Mar 09 2018

If you build a surveillance system, the police will come.

There’s a cautionary tale for people who travel by public transit in the latest report on collaboration with Canadian police by the Toronto regional transit agency, Metrolinx.

If you build a system that keeps personally-indentifiable logs of when and where people go, eventually the police will want to exploit those logs for their own purposes — regardless of the original purpose for which the data was collected, or the policies that, at the time the data was collected, purported to restrict how it would later be used.

Like many public transit agencies in the USA, Metrolinx allows riders to use the same RFID-chipped stored-value farecard — called “PRESTO” in Toronto — to pay for travel on buses, subways, streetcars,  and commuter trains through the metropolitan area.

The system could be designed so that the value of the card is stored on the card, and the fare for each trip is deducted from the value stored on the card when the trip is completed.

Neither a central registry of cards and card values, logs of card usage, nor information linking cards to individual identities are necessary for fare payment or transit operations. But all of those features, with their surveillance potential, are designed and built into the system.  Most regional transit farecard systems in the US work the same way.

The latest report is that Metrolinx handed over travel logs and information identifying transit riders to law enforcement agencies, including agencies as far away as Edmonton, without asking for warrants or court orders or notifying the subjects of the data.

A Metrolinx spokesperson told the Toronto Star that, “in the ‘vast majority’ of cases, the information the agency divulged was either the card users’ partial trip history, or contact information such as their name and address.”

Any US transit agency that identifies riders and logs their movements could do the same. The only meaningful “Do Not Track” is “Do  Not Collect”.

Some transit systems allow farecards like this to be purchased anonymously. Others require them to be registered and linked to personally identifying information, or make certain fares or discounts, such as discounts for students, senior citizens, or people with disabilities, available only to those using registered and personally identifiable farecards.

In the Toronto area, 2.3 million of the 3.5 million PRESTO cards have been registered with Metrolinx so that the logs of when and where they are used are linked to the identities of the purchasers.

Metrolinx revised its privacy policy, after the Toronto Star reported that the agency had been “sharing” travel logs and information identifying passengers with police, sometimes without asking for warrants.  But that’s too little, too late. Policies can be ignored, violated, or revised after the fact in cases of real, imagined, or invented exigency. Metrolinx didn’t tell transit riders when the agency ratted them out to police, so there is no guarantee that the agency’s actions would ever be reviewed by courts.

What can be done? The lesson of what happened in Toronto is that policies cannot protect you against police who want information about you, and other government agencies that have collected information about you and are willing to collaborate with the poilice.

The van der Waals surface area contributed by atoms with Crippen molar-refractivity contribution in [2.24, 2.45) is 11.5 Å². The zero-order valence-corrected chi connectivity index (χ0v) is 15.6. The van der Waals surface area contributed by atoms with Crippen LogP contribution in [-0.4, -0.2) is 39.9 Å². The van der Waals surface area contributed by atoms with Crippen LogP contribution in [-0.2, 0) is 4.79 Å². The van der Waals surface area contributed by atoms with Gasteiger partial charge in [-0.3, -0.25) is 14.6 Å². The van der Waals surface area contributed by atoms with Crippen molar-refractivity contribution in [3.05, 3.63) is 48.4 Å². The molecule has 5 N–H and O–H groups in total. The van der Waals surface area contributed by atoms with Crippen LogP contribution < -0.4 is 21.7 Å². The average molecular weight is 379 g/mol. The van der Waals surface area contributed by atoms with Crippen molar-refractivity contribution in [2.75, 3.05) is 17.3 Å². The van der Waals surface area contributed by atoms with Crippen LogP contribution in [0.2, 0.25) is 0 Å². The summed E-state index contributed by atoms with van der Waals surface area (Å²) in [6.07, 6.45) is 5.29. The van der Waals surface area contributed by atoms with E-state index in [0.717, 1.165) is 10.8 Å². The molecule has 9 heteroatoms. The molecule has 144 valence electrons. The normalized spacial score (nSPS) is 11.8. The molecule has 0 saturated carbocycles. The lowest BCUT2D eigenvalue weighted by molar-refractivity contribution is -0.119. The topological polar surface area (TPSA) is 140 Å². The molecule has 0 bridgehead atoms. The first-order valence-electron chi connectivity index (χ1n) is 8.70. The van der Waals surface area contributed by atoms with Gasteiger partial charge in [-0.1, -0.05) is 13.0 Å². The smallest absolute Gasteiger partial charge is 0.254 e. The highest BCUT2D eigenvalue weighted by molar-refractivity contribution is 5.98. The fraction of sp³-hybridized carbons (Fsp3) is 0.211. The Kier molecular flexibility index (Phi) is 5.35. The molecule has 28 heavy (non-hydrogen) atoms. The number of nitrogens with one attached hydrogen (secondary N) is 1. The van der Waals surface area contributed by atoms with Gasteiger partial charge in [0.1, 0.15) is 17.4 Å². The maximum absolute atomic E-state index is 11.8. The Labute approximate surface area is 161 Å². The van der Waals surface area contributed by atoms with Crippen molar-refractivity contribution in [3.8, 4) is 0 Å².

Pay cash for your tickets, travel anonymously, and insist on your right to do so.

4 thoughts on “If you build a surveillance system, the police will come.

  1. The article makes it sound like the chicken or the egg.

    I think the idea was to build the surveillance system from the beginning,

    Panopticon – the few watch the many.

    Synopticon – the many watch the few.

    Banopticon – some are not allowed to participate.

    A dense network of overlapping and connected authorities.
    Watching the individual close up, 24/7.

    Under the guise of the individual being predictable.

  2. I can’t speak to the Toronto system. Here in Chicago most likely part of the reason for using chipped cards rather than magnetic stripe cards was the desire to outsource the entire system. They engaged a third party, Ventra, who (I believe) didn’t see enough money in just providing transit cards. As a result the card was offered as a dual transit/debit card. The debit card side was always a bad deal for the consumer, as it was loaded with usage fees, but a great deal for Ventra. They’re now dropping the MasterCard co-branding, so apparently Ventra wasn’t getting enough people willing to pay the excessive fees. Unfortunately, they will still require registration in exchange for the ability to reload the card online or from their app, as well as for the ability to be included in reduced fare categories. I’m guessing this will be another bad deal for Chicago, in which Ventra will pull out as soon as their contract expires, since clearly the venture isn’t working out for them as they had hoped. What will happen to the logs is anybody’s guess.

  3. Pingback: #privacy #surveillance If you build a surveillance system, the police will come. | Papers, Please! – Defending Sanity in the Uppity Down World

  4. Pingback: Transit payment systems and traveler tracking – Papers, Please!

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